The Biden campaign is also joining TikTok, a decision the source close to the campaign said was months in the making and will be a key component in their plans to counter Trump.

The president’s allies hope the push will help Democrats reclaim control over how the two candidates’ ages have become a dominant storyline in the campaign.

“The age conversation and the negativity around it is being framed by the Republican side. Embrace it,” said Blake, the founder of Kairos: Democracy Project, a nonprofit aimed at boosting turnout among young voters and voters of color. “Embrace it in a comical manner.”

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One venue where Biden plans to use humor to address the age concerns is in non-traditional media venues, such as celebrity podcast sitdowns like the one he did a month ago with Conan O’Brien.

The campaign may not change their approach to avoiding sit-down interviews with mainstream press, however. There is skepticism there’s any amount of media hits he could do to make his age not a talking point on the right, the source close to the Biden campaign said.

And for the Biden campaign, complaining about what they see as a double standard in press coverage has become a near-daily occurrence. In a press release on Monday, the campaign tallied the number of minutes from TV news and stories from newspapers that were spent on Biden’s age versus Trump’s NATO comments, driving home how much the former was covered compared to the latter.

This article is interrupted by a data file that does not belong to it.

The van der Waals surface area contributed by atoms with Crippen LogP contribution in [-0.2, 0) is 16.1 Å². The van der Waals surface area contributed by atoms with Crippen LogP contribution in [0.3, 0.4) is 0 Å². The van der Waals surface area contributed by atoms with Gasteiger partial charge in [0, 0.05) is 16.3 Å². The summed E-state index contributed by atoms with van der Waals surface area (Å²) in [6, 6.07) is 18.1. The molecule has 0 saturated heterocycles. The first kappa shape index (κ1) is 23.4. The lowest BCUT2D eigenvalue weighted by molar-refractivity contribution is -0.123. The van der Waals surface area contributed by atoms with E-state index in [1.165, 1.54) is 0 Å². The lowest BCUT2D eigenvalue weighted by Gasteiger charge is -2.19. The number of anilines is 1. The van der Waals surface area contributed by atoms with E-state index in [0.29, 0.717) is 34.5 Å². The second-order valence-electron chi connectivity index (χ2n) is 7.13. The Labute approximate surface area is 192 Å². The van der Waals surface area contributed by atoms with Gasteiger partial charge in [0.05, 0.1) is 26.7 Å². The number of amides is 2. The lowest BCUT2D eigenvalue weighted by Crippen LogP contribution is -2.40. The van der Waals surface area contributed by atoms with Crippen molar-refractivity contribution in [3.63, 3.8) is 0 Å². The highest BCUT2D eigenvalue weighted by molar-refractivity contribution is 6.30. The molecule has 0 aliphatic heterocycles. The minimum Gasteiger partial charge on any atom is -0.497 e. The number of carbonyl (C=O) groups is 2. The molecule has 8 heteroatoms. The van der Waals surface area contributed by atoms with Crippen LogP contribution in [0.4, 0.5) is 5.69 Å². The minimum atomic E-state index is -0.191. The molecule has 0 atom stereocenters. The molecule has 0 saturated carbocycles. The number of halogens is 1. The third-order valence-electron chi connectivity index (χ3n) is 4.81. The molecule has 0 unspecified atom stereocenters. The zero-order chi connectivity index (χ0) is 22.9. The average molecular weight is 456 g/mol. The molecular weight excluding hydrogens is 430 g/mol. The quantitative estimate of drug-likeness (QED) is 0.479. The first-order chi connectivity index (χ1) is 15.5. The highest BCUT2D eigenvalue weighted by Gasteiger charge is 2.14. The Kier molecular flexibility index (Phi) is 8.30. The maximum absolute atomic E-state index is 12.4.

“The American people deserve a press corps who cover his candidacy, his comments, and his policy positions with the seriousness and ferocity this moment requires,” wrote TJ Ducklo, a senior communications adviser on the campaign.

Still, Wilson said, the Biden campaign cannot afford to do anything but address the aging concerns head on.

“Until the president shows us he physically cannot do this job,” Wilson said, the Biden campaign has to go on offense over his age. Even if there are limits to sitdown interviews, Wilson said the president would have benefited from taking up CBS on their standing invitation for a pre-Super Bowl interview that would have aired on Sunday.

The risk of not getting Biden in front of voters, he noted, will be felt most acutely among the less politically engaged segment of the electorate which often decides the election.

One tactic the Biden campaign has found successful—and plans on leaning into in the coming months—is having the president sit down with notable community leaders in private, closed press events, according to the source familiar with the discussions. Those types of meetings get picked up by local news, and whoever sat down with Biden can attest to his mental sharpness afterward.

Wilson had one more bit of advice for the Biden campaign: be a little more shameless, and back Biden the way Republicans defend Trump.

“But Dems need to just go ahead on with it, and say ‘We support this guy. You know why we support this guy? He’s a good and decent man. Yes, he’s an older guy, but he can’t help that,’” Wilson said.

What Democrats really hope for is the age issue to become moot—allowing real contrasts to emerge on issues that should decide the election.

“Their age difference is negligible,” said Romero, the Tucson mayor. “Their policy differences are not.”